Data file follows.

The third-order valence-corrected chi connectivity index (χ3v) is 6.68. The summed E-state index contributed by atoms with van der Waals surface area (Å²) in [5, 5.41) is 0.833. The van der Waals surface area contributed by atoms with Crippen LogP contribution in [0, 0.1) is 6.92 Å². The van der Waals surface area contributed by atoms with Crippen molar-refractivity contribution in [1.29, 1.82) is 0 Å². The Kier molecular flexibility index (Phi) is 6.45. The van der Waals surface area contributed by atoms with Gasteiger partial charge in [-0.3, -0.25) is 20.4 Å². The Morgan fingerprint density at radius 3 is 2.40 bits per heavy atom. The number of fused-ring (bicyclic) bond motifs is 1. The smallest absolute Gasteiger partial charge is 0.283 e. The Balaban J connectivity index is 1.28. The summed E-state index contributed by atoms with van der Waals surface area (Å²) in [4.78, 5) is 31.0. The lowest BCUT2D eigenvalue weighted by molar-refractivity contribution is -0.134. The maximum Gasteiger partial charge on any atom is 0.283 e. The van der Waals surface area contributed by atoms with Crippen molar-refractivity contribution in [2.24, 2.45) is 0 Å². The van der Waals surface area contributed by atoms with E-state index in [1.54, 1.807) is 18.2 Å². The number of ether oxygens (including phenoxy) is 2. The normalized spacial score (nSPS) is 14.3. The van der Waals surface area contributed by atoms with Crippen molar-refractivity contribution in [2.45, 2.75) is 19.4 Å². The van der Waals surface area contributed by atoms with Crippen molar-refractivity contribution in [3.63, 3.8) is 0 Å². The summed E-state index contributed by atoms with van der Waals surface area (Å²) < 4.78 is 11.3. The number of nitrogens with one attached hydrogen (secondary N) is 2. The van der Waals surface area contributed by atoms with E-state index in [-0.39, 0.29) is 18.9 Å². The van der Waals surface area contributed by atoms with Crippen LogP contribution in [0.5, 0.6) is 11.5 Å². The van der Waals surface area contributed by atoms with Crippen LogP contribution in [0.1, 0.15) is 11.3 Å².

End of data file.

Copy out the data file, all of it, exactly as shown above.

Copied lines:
The third-order valence-corrected chi connectivity index (χ3v) is 6.68. The summed E-state index contributed by atoms with van der Waals surface area (Å²) in [5, 5.41) is 0.833. The van der Waals surface area contributed by atoms with Crippen LogP contribution in [0, 0.1) is 6.92 Å². The van der Waals surface area contributed by atoms with Crippen molar-refractivity contribution in [1.29, 1.82) is 0 Å². The Kier molecular flexibility index (Phi) is 6.45. The van der Waals surface area contributed by atoms with Gasteiger partial charge in [-0.3, -0.25) is 20.4 Å². The Morgan fingerprint density at radius 3 is 2.40 bits per heavy atom. The number of fused-ring (bicyclic) bond motifs is 1. The smallest absolute Gasteiger partial charge is 0.283 e. The Balaban J connectivity index is 1.28. The summed E-state index contributed by atoms with van der Waals surface area (Å²) in [4.78, 5) is 31.0. The lowest BCUT2D eigenvalue weighted by molar-refractivity contribution is -0.134. The maximum Gasteiger partial charge on any atom is 0.283 e. The van der Waals surface area contributed by atoms with Crippen molar-refractivity contribution in [2.24, 2.45) is 0 Å². The van der Waals surface area contributed by atoms with E-state index in [1.54, 1.807) is 18.2 Å². The number of ether oxygens (including phenoxy) is 2. The normalized spacial score (nSPS) is 14.3. The van der Waals surface area contributed by atoms with Crippen molar-refractivity contribution in [2.45, 2.75) is 19.4 Å². The van der Waals surface area contributed by atoms with Crippen molar-refractivity contribution in [3.63, 3.8) is 0 Å². The summed E-state index contributed by atoms with van der Waals surface area (Å²) < 4.78 is 11.3. The number of nitrogens with one attached hydrogen (secondary N) is 2. The van der Waals surface area contributed by atoms with E-state index in [-0.39, 0.29) is 18.9 Å². The van der Waals surface area contributed by atoms with Crippen LogP contribution in [0.5, 0.6) is 11.5 Å². The van der Waals surface area contributed by atoms with Crippen LogP contribution in [0.1, 0.15) is 11.3 Å².